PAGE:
Building u-boot Gadget Snap packages from source

When we started doing gadget snap packages for UbuntuCore images, there was no snapcraft. Gadgets were assembled from locally built bootloader binaries by setting up a filesystem structure that reflects the snap content, using pre-created meta/snap.yaml and meta/gadget.yaml files and then calling mksquashfs.

When snapcraft started to support the gadget format we added a very simple snapcraft.yaml that simply used the dump plugin to copy the prebuilt binaries into place in the resulting snap.

While we provide uboot.patch files in the gadget source trees, there is not really anything built from source at snap build time and doing your own modifications means you need to reach out to someone who has the necessary knowledge how the u-boot.img and the SPL were built. This was a long standing wart in our setup and there was desire for a long time to actually make the gadget creation a completely reproducable process based on upstream u-boot sources.

A typical build process would look like:

– git checkout git://git.denx.de/u-boot.git
– switch to the right release branch
– apply the uboot.patch to the tree
– run make $config_of_your_board
– run make (… and if you cross build, set the required environment up first)

After this the resulting binaries used to be copied into the prebuilt/ dir. The snapcraft build was completely disconnected from this process.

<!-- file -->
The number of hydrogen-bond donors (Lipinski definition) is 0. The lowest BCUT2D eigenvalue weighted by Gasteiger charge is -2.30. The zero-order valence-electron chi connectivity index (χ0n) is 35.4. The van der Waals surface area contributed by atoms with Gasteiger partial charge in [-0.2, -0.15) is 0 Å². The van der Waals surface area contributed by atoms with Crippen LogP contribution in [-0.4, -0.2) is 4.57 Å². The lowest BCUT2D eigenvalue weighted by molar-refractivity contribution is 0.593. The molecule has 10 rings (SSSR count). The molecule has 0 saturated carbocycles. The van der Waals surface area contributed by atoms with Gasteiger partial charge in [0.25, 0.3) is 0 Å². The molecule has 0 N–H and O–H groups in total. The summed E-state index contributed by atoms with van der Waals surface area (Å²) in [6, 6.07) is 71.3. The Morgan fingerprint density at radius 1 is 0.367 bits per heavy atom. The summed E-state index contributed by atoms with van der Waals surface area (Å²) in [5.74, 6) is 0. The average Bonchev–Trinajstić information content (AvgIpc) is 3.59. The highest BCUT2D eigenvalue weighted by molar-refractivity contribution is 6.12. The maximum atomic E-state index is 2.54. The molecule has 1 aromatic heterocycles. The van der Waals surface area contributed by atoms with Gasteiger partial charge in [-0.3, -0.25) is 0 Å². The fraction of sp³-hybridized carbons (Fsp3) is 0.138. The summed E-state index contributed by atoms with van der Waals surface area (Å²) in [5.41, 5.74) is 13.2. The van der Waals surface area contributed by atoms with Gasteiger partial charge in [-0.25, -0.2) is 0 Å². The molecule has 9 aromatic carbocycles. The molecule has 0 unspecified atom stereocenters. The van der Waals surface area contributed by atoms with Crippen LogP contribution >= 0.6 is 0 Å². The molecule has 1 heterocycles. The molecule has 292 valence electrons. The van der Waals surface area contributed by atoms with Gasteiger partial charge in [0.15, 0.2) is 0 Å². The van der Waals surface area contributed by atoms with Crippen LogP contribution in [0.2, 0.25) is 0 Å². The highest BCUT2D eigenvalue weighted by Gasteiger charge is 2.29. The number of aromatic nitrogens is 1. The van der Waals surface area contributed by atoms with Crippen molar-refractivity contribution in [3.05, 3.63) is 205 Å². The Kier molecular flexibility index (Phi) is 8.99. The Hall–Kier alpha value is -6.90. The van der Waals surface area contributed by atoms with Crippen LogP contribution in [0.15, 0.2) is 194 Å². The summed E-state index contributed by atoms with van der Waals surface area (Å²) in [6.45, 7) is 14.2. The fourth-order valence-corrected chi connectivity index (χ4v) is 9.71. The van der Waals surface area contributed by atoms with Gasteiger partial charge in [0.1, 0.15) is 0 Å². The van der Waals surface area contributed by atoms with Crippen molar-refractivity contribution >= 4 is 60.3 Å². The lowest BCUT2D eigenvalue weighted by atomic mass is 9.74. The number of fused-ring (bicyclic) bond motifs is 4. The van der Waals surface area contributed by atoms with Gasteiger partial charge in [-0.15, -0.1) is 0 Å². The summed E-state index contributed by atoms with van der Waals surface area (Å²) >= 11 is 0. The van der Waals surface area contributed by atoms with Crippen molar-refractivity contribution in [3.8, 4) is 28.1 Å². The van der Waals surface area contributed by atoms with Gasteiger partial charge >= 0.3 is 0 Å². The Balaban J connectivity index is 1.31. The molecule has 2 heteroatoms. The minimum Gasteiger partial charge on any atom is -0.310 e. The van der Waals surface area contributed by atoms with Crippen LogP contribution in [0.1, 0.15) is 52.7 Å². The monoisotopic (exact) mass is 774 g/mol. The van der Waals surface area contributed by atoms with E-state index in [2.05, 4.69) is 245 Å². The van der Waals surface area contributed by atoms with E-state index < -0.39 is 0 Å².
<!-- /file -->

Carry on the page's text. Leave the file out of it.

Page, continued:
Auto-building u-boot from source with snapcraft

Snapcraft is well able to define all of these steps in the snapcraft.yaml nowadays, actually build a useful binary for us and put it in the right place in the final snap. So lets go step by step through creating a working “part:” entry for the snapcraft.yaml that provides the above steps:

parts:
  uboot:
    plugin: make
    source: git://git.denx.de/u-boot.git
    source-branch: v2017.01
    artifacts: [MLO, u-boot.img]

We use the “make” plugin (which nicely provides the “artifacts:” option for us to cherry-pick the binaries from the u-boot build to be put into the snap), point to the upstream u-boot source and make it use the v2017.01 branch.

   prepare: |
     git apply ../../../uboot.patch
     make am335x_boneblack_config

With this “prepare:” scriptlet we tell the plugin to apply our uboot.patch to the checked out branch and to configure it for a beaglebone black before starting the build.

   install: |
     tools/mkenvimage -r -s 131072 -o $SNAPCRAFT_PART_INSTALL/uboot.env ../../../uboot.env.in
     cd $SNAPCRAFT_PART_INSTALL/; ln -s uboot.env uboot.conf

If you have worked with u-boot gadgets before you know how important the uboot.env file that carries our UbuntuCore bootloader setup is. It always needs to be the right size (-s 131072), redundant (-r) to allow atomic writing and we ship the input file as uboot.env.in in our source trees. In the “install:” scriptlet we take this input file and create a proper environment image file from it using the mkenvimage tool our build has just created before. The ubuntu-image and “snap prepare-image” commands will look for an “uboot.conf” file at image creation time, so we create a symlink pointing to our binary env file.

   build-packages:
     - libpython2.7-dev
     - build-essential
     - bc

Dependencies to build u-boot get defined in the “build-packages:” option of the part. Obviously we need a compiler (build-essential), some build scripts still use python2.7 headers (libpython2.7-dev) and when test building there is a complaint about bc missing that is not fatal (but disturbing enough to also install the bc package as a build dependency).

After adding a bit of the general meta data like name, version, summary and description as well as all the snap informational data like type, (target) architecture, confinement type and stability grade, the resulting snapcraft.yaml looks like:

name: bbb
version: 16-0.1
summary: Beagle Bone Black
description: |
 Bootloader files and partitoning data to create a
 bootable Ubuntu Core image for the Beaglebone Black.
type: gadget